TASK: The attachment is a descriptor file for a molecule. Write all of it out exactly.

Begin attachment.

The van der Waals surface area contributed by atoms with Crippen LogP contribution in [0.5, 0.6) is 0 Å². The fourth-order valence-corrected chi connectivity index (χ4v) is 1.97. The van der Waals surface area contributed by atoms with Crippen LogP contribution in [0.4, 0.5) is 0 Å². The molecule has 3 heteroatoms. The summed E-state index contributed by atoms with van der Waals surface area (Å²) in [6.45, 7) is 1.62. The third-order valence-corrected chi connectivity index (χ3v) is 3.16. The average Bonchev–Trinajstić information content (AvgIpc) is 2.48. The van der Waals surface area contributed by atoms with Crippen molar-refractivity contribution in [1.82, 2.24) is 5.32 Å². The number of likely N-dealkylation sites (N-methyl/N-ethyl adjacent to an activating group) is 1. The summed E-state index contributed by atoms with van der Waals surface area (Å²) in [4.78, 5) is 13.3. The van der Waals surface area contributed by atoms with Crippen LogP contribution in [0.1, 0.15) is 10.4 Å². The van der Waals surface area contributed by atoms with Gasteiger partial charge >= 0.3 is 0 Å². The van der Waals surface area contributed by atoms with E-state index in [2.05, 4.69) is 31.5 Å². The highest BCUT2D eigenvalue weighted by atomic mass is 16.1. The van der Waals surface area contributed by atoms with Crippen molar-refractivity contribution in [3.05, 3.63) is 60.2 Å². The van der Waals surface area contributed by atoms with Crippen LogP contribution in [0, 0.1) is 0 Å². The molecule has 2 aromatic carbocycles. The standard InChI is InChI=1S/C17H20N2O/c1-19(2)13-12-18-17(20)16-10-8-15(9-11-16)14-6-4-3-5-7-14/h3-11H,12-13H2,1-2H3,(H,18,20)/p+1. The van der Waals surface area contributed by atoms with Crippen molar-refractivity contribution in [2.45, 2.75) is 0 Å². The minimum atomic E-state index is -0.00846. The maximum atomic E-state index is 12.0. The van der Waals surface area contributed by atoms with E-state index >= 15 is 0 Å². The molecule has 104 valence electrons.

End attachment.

The van der Waals surface area contributed by atoms with Crippen LogP contribution in [0.5, 0.6) is 0 Å². The fourth-order valence-corrected chi connectivity index (χ4v) is 1.97. The van der Waals surface area contributed by atoms with Crippen LogP contribution in [0.4, 0.5) is 0 Å². The molecule has 3 heteroatoms. The summed E-state index contributed by atoms with van der Waals surface area (Å²) in [6.45, 7) is 1.62. The third-order valence-corrected chi connectivity index (χ3v) is 3.16. The average Bonchev–Trinajstić information content (AvgIpc) is 2.48. The van der Waals surface area contributed by atoms with Crippen molar-refractivity contribution in [1.82, 2.24) is 5.32 Å². The number of likely N-dealkylation sites (N-methyl/N-ethyl adjacent to an activating group) is 1. The summed E-state index contributed by atoms with van der Waals surface area (Å²) in [4.78, 5) is 13.3. The van der Waals surface area contributed by atoms with Crippen LogP contribution in [0.1, 0.15) is 10.4 Å². The van der Waals surface area contributed by atoms with Gasteiger partial charge >= 0.3 is 0 Å². The van der Waals surface area contributed by atoms with E-state index in [2.05, 4.69) is 31.5 Å². The highest BCUT2D eigenvalue weighted by atomic mass is 16.1. The van der Waals surface area contributed by atoms with Crippen molar-refractivity contribution in [3.05, 3.63) is 60.2 Å². The van der Waals surface area contributed by atoms with Crippen LogP contribution in [0, 0.1) is 0 Å². The molecule has 2 aromatic carbocycles. The standard InChI is InChI=1S/C17H20N2O/c1-19(2)13-12-18-17(20)16-10-8-15(9-11-16)14-6-4-3-5-7-14/h3-11H,12-13H2,1-2H3,(H,18,20)/p+1. The van der Waals surface area contributed by atoms with Crippen molar-refractivity contribution in [2.45, 2.75) is 0 Å². The minimum atomic E-state index is -0.00846. The maximum atomic E-state index is 12.0. The van der Waals surface area contributed by atoms with E-state index >= 15 is 0 Å². The molecule has 104 valence electrons.